These artificial clouds unrolled their thick spirals to a height of 1,000 yards into the air. A savage, wandering somewhere beyond the limits of the horizon, might have believed that some new crater was forming in the bosom of Florida, although there was neither any eruption, nor typhoon, nor storm, nor struggle of the elements, nor any of those terrible phenomena which nature is capable of producing. No, it was man alone who had produced these reddish vapors, these gigantic flames worthy of a volcano itself, these tremendous vibrations resembling the shock of an earthquake, these reverberations rivaling those of hurricanes and storms; and it was his hand which precipitated into an abyss, dug by himself, a whole Niagara of molten metal!

CHAPTER XVI

THE COLUMBIAD

Had the casting succeeded? They were reduced to mere conjecture. There was indeed every reason to expect success, since the mould has absorbed the entire mass of the molten metal; still some considerable time must elapse before they could arrive at any certainty upon the matter.

The patience of the members of the Gun Club was sorely tried during this period of time. But they could do nothing. J. T. Maston escaped roasting by a miracle. Fifteen days after the casting an immense column of smoke was still rising in the open sky and the ground burned the soles of the feet within a radius of two hundred feet round the summit of Stones Hill. It was impossible to approach nearer. All they could do was to wait with what patience they might.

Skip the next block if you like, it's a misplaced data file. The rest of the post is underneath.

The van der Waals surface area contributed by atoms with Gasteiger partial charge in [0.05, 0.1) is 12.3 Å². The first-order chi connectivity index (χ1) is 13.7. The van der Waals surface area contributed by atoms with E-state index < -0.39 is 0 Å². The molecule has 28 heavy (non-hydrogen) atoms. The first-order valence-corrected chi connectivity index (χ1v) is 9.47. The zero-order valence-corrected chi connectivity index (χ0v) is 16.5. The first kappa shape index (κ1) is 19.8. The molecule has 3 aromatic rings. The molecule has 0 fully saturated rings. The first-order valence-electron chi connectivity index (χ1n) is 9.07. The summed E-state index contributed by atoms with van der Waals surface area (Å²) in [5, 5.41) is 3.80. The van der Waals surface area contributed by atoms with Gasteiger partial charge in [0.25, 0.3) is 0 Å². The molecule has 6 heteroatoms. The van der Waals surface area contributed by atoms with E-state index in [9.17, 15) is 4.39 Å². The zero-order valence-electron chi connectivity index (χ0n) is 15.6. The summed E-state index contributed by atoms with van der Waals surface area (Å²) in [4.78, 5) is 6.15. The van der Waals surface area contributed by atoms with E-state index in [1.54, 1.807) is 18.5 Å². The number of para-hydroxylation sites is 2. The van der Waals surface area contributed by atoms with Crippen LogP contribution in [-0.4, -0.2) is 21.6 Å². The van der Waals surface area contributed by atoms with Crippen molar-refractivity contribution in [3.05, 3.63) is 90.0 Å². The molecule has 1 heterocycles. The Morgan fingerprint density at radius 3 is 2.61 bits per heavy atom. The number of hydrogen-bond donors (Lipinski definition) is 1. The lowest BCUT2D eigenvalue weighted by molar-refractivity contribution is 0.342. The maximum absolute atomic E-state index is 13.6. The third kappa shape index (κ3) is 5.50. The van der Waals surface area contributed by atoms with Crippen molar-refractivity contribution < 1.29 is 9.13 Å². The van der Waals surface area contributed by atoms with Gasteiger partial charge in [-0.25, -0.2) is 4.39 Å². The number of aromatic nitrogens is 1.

"Here we are at the 10th of August," exclaimed J. T. Maston one morning, "only four months to the 1st of December! We shall never be ready in time!" Barbicane said nothing, but his silence covered serious irritation.

However, daily observations revealed a certain change going on in the state of the ground. About the 15th of August the vapors ejected had sensibly diminished in intensity and thickness. Some days afterward the earth exhaled only a slight puff of smoke, the last breath of the monster enclosed within its circle of stone. Little by little the belt of heat contracted, until on the 22nd of August, Barbicane, his colleagues, and the engineer were enabled to set foot on the iron sheet which lay level upon the summit of Stones Hill.

"At last!" exclaimed the president of the Gun Club, with an immense sigh of relief.

The work was resumed the same day. They proceeded at once to extract the interior mould, for the purpose of clearing out the boring of the piece. Pickaxes and boring irons were set to work without intermission. The clayey and sandy soils had acquired extreme hardness under the action of the heat; but, by the aid of the machines, the rubbish on being dug out was rapidly carted away on railway wagons; and such was the ardor of the work, so persuasive the arguments of Barbicane's dollars, that by the 3rd of September all traces of the mould had entirely disappeared.

Immediately the operation of boring was commenced; and by the aid of powerful machines, a few weeks later, the inner surface of the immense tube had been rendered perfectly cylindrical, and the bore of the piece had acquired a thorough polish.

At length, on the 22d of September, less than a twelvemonth after Barbicane's original proposition, the enormous weapon, accurately bored, and exactly vertically pointed, was ready for work. There was only the moon now to wait for; and they were pretty sure that she would not fail in the rendezvous.

The ecstasy of J. T. Maston knew no bounds, and he narrowly escaped a frightful fall while staring down the tube. But for the strong hand of Colonel Blomsberry, the worthy secretary, like a modern Erostratus, would have found his death in the depths of the Columbiad.

The cannon was then finished; there was no possible doubt as to its perfect completion. So, on the 6th of October, Captain Nicholl opened an account between himself and President Barbicane, in which he debited himself to the latter in the sum of two thousand dollars.

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